Country 105

 

     
Country 105

Country 105


Agriculture Report

Opportunities for Farmers

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Farmers can learn about funding and program opportunities.


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Grey Bruce farmers can learn more about funding and program opportunities they have.

The Grey Agricultural Services Centre in Markdale is holding a workshop with experts next Wednesday.

But you have to register by Monday by calling 986-3756.

There will be staff from the Stewardship Council, the MNR, Ducks Unlimited, the Conservation Authority and the Ontario Source Water Protection group.

Farmers can also learn more about the Environmental Farm Plan, Growing Your Farm Profits, Business Risk, Food Safety and Traceability Initiatives.

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The Canadian hog industry welcomes a federal move to extend the deadline for the hog loan program from March 1st to March 26th.

The Canadian Pork Council is also happy Ottawa will increase the government's share of the risk to 90 per cent on loans used to repay cash advances.

The hog industry has seen a 4.3 per cent decrease in its breeding herd last year -- reflecting high costs and American policies.

The Canadian hog inventory is the lowest in 12 years.

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Environment Canada is set to announce that the University of Guelph has successfully satisfied the requirements of the Canadian Environmental Protection Act -- allowing the Enviropig to be produced using approved containment procedures.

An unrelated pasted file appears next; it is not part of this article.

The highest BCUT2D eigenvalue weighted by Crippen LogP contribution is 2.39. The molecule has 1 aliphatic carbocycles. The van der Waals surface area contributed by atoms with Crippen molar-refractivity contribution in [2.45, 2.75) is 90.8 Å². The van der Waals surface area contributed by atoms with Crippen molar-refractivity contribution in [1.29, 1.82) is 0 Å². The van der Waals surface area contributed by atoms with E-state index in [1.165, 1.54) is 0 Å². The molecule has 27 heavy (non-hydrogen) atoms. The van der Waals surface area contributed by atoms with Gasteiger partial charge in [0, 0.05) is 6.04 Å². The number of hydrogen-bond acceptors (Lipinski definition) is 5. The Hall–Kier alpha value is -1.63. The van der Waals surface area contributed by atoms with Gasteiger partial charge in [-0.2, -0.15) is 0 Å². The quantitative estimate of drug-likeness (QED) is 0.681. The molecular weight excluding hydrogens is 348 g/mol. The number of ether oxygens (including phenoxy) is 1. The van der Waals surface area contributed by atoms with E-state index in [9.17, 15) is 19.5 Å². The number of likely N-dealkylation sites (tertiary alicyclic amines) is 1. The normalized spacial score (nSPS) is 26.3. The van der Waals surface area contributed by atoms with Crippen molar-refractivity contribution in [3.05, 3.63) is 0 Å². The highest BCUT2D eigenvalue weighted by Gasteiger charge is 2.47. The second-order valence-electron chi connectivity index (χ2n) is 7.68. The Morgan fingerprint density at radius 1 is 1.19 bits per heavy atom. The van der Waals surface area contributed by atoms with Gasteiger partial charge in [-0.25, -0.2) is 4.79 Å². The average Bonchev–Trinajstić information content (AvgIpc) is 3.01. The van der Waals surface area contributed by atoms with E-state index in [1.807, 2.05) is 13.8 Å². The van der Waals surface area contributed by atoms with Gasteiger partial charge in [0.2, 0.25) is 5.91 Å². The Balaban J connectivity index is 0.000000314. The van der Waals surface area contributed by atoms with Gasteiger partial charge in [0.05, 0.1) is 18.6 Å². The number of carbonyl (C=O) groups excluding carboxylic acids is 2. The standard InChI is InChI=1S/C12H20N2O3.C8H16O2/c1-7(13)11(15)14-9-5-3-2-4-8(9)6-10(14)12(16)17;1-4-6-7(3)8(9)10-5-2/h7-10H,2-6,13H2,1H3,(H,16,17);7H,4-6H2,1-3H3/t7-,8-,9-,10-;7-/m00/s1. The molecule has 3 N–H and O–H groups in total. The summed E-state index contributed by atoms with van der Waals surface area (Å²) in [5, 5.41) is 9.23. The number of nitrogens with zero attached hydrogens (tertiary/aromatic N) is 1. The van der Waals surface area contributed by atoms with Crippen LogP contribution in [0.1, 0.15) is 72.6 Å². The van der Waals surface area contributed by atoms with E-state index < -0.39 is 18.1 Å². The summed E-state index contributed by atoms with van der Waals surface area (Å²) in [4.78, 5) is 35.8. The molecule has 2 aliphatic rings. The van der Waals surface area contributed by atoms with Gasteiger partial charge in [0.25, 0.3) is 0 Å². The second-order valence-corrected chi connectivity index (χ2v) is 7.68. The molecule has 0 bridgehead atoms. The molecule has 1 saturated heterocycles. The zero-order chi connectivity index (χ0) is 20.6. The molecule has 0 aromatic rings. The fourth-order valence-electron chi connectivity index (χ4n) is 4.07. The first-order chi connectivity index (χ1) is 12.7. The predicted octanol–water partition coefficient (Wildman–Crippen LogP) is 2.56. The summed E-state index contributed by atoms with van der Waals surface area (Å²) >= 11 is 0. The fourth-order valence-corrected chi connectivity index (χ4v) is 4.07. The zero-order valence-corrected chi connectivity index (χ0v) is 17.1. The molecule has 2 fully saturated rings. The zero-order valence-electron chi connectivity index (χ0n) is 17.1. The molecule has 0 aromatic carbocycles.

The Enviropig was the first transgenic animal created to solve an environmental problem of phosphorus pollution in surface and groundwater.

The pigs are genetically modified so that they can utilize a normally indigestible form of phosphorus in feed grains.

As a result, they produce manure that is more environmentally friendly.

Published scientific studies have confirmed phosphorus levels that are 30 to 65 per cent lower than those of regular pig manure.

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A University of Tennessee professor says current North American farm policy is to blame for volatile markets over the last few years.

Doctor Daryll Ray says current payment based agricultural policy has lead to exaggerated price swings where prices plummet when supply exceeds demand and explode when demand outstrips supply.

Ray believes grain reserves should be reintroduced.

Rather than issue payments to producers when prices to plummet -- he argues reserves could be used to control the price and prevent exaggerated movement in the market.

 


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